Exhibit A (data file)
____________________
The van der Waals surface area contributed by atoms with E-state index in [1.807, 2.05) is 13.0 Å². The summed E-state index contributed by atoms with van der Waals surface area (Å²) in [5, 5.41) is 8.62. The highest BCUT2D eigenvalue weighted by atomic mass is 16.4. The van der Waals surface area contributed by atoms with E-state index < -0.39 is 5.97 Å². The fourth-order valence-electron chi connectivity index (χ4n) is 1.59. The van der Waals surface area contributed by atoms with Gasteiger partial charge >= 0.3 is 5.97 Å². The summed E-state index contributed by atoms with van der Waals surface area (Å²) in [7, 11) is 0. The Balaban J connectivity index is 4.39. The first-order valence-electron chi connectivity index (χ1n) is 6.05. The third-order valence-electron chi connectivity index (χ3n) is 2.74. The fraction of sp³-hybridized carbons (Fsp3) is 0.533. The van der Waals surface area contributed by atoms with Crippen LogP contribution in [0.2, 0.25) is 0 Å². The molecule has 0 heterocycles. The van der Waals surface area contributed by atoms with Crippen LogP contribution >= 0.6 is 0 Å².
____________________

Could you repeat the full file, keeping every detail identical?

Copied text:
The van der Waals surface area contributed by atoms with E-state index in [1.807, 2.05) is 13.0 Å². The summed E-state index contributed by atoms with van der Waals surface area (Å²) in [5, 5.41) is 8.62. The highest BCUT2D eigenvalue weighted by atomic mass is 16.4. The van der Waals surface area contributed by atoms with E-state index < -0.39 is 5.97 Å². The fourth-order valence-electron chi connectivity index (χ4n) is 1.59. The van der Waals surface area contributed by atoms with Gasteiger partial charge >= 0.3 is 5.97 Å². The summed E-state index contributed by atoms with van der Waals surface area (Å²) in [7, 11) is 0. The Balaban J connectivity index is 4.39. The first-order valence-electron chi connectivity index (χ1n) is 6.05. The third-order valence-electron chi connectivity index (χ3n) is 2.74. The fraction of sp³-hybridized carbons (Fsp3) is 0.533. The van der Waals surface area contributed by atoms with Crippen LogP contribution in [0.2, 0.25) is 0 Å². The molecule has 0 heterocycles. The van der Waals surface area contributed by atoms with Crippen LogP contribution >= 0.6 is 0 Å².